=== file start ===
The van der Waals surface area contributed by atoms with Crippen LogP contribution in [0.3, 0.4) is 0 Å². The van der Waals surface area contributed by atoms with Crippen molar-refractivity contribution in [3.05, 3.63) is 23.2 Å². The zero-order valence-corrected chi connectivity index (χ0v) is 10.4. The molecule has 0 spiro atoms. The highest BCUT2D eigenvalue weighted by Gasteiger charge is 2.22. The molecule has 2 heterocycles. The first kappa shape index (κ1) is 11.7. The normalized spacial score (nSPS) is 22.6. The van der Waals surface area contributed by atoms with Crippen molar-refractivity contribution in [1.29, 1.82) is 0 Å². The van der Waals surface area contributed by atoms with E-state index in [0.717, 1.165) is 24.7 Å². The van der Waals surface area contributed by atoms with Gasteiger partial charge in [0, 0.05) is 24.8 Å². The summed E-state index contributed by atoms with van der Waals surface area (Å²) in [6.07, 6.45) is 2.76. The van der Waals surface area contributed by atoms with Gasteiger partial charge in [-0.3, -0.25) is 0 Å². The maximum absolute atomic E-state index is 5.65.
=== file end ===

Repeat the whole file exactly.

The van der Waals surface area contributed by atoms with Crippen LogP contribution in [0.3, 0.4) is 0 Å². The van der Waals surface area contributed by atoms with Crippen molar-refractivity contribution in [3.05, 3.63) is 23.2 Å². The zero-order valence-corrected chi connectivity index (χ0v) is 10.4. The molecule has 0 spiro atoms. The highest BCUT2D eigenvalue weighted by Gasteiger charge is 2.22. The molecule has 2 heterocycles. The first kappa shape index (κ1) is 11.7. The normalized spacial score (nSPS) is 22.6. The van der Waals surface area contributed by atoms with Crippen molar-refractivity contribution in [1.29, 1.82) is 0 Å². The van der Waals surface area contributed by atoms with E-state index in [0.717, 1.165) is 24.7 Å². The van der Waals surface area contributed by atoms with Gasteiger partial charge in [0, 0.05) is 24.8 Å². The summed E-state index contributed by atoms with van der Waals surface area (Å²) in [6.07, 6.45) is 2.76. The van der Waals surface area contributed by atoms with Gasteiger partial charge in [-0.3, -0.25) is 0 Å². The maximum absolute atomic E-state index is 5.65.